David Czupryn

Tricky Disposition, 2016

Oil on Canvas

280 × 240 cm


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Artwork
Description

Anthropomorphically architectural and overtly bizarre, the colourful compositions of David Czupryn reconfigure elements of the natural world—vegetable, animal, and mineral—to highlight the uncanny. In his painting ‘Tricky Disposition’, Czupryn has transformed a photographic study of a young girl to make a portrait that resembles inlaid wood.

Dark boards of wood sweep towards the middle and give way to a waterfall of orange hair, the grains of which run perpendicular to the background in a slightly curved fashion. A yellow face peers out from the centre. Upon it, tree rings swirl concentrically and two glowing green eyes stare out at the viewer. On either side of this face sits a still life meant to detract from the face’s symmetry. Painted with hyperrealist detail, this painting demonstrates Czupryn’s methodology of merging the natural with the fantastic. Indeed, as can be seen in this composition, Czupryn’s style is characterised by his unification and manipulation of nature and artificial materials as inspiration for his outlandish fictive landscapes.

Painted from a Phantombild — a facial composite made by police from witness testimonials —  the painting is meant to be half real and half imagined: an otherworldly portrait made from an uncanny source. Indeed, here, the portrait is both architecture and human, natural and imagined, both real and fictional. In it, one cannot immediately discern a face. Rather, it appears as a fabulous amalgam of mimetic wooden textures; an abstract dreamscape inhabited by forms that seem, at once, both foreign and familiar.

About
the artist

Born in 1983 in Germany, David Czupryn graduated from the Düsseldorf Kunstakademie in 2015 (2007 – 2015) and has been working closely with ARTUNER since then. In 2016, he was the recipient of the 70th International Bergische Art Prize with a solo show at the Kunstmuseum Solingen in October 2017. In the same year, he was part of two shows featuring new works at the collection Uziyel in London and Palazzo Capris in Turin, both curated by ARTUNER. In 2018 his first major solo institutional show, He She It opened at Kunsthalle Darmstadt. He lives and works in Düsseldorf.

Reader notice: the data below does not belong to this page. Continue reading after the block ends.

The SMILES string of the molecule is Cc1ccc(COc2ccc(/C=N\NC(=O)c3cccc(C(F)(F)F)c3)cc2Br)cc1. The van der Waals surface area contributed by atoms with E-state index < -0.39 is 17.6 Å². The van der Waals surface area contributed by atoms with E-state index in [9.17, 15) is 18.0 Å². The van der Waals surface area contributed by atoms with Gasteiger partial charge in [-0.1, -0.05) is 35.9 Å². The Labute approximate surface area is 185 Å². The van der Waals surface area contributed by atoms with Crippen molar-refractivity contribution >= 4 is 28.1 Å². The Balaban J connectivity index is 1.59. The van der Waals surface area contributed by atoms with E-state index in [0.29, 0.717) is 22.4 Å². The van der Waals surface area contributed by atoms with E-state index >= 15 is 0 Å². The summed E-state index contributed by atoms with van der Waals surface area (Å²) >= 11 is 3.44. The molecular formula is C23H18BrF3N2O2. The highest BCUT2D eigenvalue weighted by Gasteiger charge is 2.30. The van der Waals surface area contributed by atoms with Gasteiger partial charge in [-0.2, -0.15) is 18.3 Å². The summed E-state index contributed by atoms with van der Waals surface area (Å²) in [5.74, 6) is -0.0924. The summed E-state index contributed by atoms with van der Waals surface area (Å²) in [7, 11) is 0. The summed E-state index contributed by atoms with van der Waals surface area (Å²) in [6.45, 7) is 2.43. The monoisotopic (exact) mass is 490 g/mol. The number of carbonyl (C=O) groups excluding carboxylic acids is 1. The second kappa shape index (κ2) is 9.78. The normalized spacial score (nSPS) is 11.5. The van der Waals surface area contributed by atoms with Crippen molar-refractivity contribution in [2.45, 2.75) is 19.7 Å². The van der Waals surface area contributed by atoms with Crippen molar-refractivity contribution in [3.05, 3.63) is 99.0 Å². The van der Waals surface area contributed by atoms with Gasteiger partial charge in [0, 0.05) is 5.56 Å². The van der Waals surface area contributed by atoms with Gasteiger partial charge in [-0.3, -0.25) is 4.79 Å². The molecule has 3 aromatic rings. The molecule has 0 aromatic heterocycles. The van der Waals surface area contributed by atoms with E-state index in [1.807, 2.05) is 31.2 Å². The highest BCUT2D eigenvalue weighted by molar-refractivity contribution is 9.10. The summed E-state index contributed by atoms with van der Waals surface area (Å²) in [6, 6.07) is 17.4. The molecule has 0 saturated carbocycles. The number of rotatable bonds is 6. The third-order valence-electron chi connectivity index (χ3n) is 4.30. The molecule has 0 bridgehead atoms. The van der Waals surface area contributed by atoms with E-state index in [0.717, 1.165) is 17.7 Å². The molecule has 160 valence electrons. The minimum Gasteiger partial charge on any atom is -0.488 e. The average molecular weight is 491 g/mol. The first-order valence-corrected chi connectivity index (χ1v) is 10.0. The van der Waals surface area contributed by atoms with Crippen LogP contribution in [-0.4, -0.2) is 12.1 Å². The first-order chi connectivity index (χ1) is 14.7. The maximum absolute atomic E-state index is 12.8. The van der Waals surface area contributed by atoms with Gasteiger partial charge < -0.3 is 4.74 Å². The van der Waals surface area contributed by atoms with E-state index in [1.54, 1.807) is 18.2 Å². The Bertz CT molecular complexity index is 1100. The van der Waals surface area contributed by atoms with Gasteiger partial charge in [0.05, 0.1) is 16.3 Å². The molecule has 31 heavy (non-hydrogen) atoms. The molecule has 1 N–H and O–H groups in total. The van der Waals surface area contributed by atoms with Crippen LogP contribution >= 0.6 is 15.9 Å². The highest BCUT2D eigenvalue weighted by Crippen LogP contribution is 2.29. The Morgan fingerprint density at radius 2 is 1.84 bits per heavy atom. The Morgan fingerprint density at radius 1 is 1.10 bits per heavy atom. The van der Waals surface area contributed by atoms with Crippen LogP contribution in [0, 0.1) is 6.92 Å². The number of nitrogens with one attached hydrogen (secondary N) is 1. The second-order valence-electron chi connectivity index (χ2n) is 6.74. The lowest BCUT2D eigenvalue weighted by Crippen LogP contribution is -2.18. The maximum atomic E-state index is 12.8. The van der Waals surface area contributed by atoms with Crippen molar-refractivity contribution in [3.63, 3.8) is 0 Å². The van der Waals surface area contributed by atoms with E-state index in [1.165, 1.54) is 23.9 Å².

In his surrealist paintings David Czupryn creates fantastic worlds, inhabited by humanoid hybrids and built with materials found at the intersection between nature, man-made polymers and imagination. His practice is mostly informed by a research of the uncanny, conducted from a mostly ‘visceral’ perspective. Indeed, although interested in psychoanalytical theories, Czupryn does not explore them in his works.

His technique is seamless: the ‘layer method’ employed by Czupryn is very meticulous and the brushstrokes result invisible. Indeed, the surface of the painting is very flat, while also conveying a sense of deepness and richness of the materials depicted. The synthesis of nature and industrially engineered materials is a very important aspect of the artist’s work.

David Czupryn started his artistic career as a sculptor, with Prof Georg Herold and later decided to focus solely on painting in the classes of Professors Lucy McKenzie and Tomma Abts: he stopped sculpting altogether and put all his artworks in a storage. For months, all day long, he would practice on painting techniques, trompe l’oeil in particular, as taught by McKenzie. There has been a turning point in his subject matter in 2012, when he saw a late Gothic grisaille painting of a sculpture. Then, he took his earlier sculptures out of storage and started portraying them in painting.

Surrealism and Metaphysical art (Salvador Dalì and Giorgio de Chirico in particular) are undoubtedly the first points of reference that come to mind when looking at David Czupryn's paintings. However, the artist’s most important sources of inspiration are the works of the photographer Diane Arbus and American artist Matthew Barney.


In his surrealist paintings David Czupryn creates fantastic worlds, inhabited by humanoid hybrids and built with materials found at the intersection between nature, man-made polymers and imagination.


David Czupryn
on Artuner

Part of the
exhibition

October 17th, 2016 until
November 5th, 2016
Curated by ARTUNER